Ultima Underworld II: Labyrinth of Worlds
|a game by||Looking Glass Technologies, Inc.|
|User Rating:||8.0/10 - 1 vote|
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Less than a year ago, a group of designers and artists introduced what eventually became one of the most talked about dungeon games ever. Ultima Underworld: The Stygian Abyss won high praise from both critics and buyers alike, even winning VG&CE's Computer Game of the Year award for 1992. But give credit to Looking Glass Technologies for not letting success go to its head (at least, not so soon). The release of the sequel within a year of the original's debut only proves that the talents at Looking Glass Technologies are determined to prove themselves the finest electronic dungeon masters ever.
Anyone who has been following the third Ultima trilogy will remember the Guardian, a malevolent entity who occupies an alternate dimension from that of Britannia. One year after the Guardian's defeat (as chronicled in Ultima VII: The Black Gate), Lord British, sovereign ruler of Britannia, orders a feast in honor of the Avatar who so handily defeated the Guardian. But the celebration is premature; the Guardian was only set back temporarily, and has now encased the entire castle in a blackrock gem. As the Guardian's forces ravish the land, the Avatar must travel to eight alternate worlds to free the people (or things) from the Guardian's icy grip, ultimately bringing down the ebony wall that surrounds the castle and facing the Guardian once again.
As you travel to the various worlds, you will encounter the inhabitants of special locations who are under the oppression of the Guardian. Interacting with the inhabitants via a multiple-choice parser and solving the numerous quests each will ask of you will cause the Guardian's jurisdiction to slowly subside, paving the way for the release of the castle in Britannia.
Certain quests in one particular world might require an item from another world, which certainly reinforces the manual's claim that Underworld II is "a nonlinear gaming environment." That claim is by no means an exaggeration, making it imperative that you keep exhaustive notes. Of course, it certainly helps when the game includes one of the best examples of an auto-map this industry has ever seen: the ability to write directly on the map and, by way of a new feature, the ability to save each map as a separate GIF file for later editing and printing.
For players who haven't experienced the original game, the interface will take a bit of getting used to. Ultima Underworld II: Labyrinth of Worlds plays quite differently than most other dungeon games, with its use of a free-moving game world. All actions, including moving and selecting items, can be performed with the mouse. Even a combination of keyboard and mouse controls is available, though the keyboard lacks the elegance and fluidity of the mouse.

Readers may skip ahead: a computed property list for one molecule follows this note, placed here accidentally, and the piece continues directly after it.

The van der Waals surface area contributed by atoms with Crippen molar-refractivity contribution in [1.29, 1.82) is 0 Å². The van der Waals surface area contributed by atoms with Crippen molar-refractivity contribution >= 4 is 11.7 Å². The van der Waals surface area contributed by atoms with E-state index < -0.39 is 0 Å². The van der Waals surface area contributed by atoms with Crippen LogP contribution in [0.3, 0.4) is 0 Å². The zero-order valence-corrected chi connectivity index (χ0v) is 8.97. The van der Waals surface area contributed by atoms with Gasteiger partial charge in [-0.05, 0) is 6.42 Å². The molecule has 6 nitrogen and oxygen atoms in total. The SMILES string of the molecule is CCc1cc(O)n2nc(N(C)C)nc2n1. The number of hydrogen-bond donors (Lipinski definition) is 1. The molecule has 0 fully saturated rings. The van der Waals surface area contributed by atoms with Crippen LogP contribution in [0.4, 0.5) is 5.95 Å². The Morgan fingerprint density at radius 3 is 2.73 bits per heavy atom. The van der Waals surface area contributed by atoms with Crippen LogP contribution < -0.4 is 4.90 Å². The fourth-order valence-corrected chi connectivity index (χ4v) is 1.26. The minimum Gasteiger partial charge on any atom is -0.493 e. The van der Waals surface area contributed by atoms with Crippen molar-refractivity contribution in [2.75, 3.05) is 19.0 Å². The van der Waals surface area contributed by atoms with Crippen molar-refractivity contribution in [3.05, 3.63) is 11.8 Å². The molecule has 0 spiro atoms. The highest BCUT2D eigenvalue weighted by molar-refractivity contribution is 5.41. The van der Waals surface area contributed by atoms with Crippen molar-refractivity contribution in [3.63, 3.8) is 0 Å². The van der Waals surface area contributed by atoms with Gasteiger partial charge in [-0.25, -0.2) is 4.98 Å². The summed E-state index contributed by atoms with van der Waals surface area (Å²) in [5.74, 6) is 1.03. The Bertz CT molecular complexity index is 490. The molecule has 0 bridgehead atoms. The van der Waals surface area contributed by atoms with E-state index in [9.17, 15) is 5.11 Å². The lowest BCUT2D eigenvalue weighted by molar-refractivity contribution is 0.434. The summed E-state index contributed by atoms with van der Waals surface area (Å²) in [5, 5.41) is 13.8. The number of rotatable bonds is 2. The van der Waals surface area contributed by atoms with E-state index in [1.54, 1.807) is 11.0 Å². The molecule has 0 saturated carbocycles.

Due to the game's extensive use of a technique known as "textured mapping," where polygon images are overlaid with bit-mapped graphics, the game can play at a rather sluggish pace for slower machines (a minimum of a 386 SX is required). Those fortunate enough to own a faster machine (dare I say a 486?) will enjoy an unprecedented sense of freedom found in no other game that allows such movement. Running full steam ahead down a gently sloping corridor (something you can't do in those other "similar" games), with a rather large dread spider on your tail (spewing green ichor from a belly wound that you accidentally inflicted), suspends all possible belief that this is "only" a computer game.
To say the graphics have improved over the original is somewhat misleading. I should say the graphics are enhanced, since the original Underworld had graphics that surely suited all who saw them. These enhancements include better detail and clarity. As monsters scale closer to your perspective, they're less blocky than before (an inherent problem with scaled graphics). Even the view screen is increased by a decisive 30%, giving you a larger view into the underworld.
Not surprisingly, the sounds have also improved, as the game uses a full assortment of digitized sound effects, from the opening of doors and the slicing of a sword, to the inimitable tone of the Guardian as he speaks to you in dreams.
Ultima Underworld II: Labyrinth of Worlds proves that games can have the perfect balance between technological achievement and solid role-playing enjoyment. But, if you're hardheaded and want the next best thing, I know the location of a few good lava tubes here in Hawaii.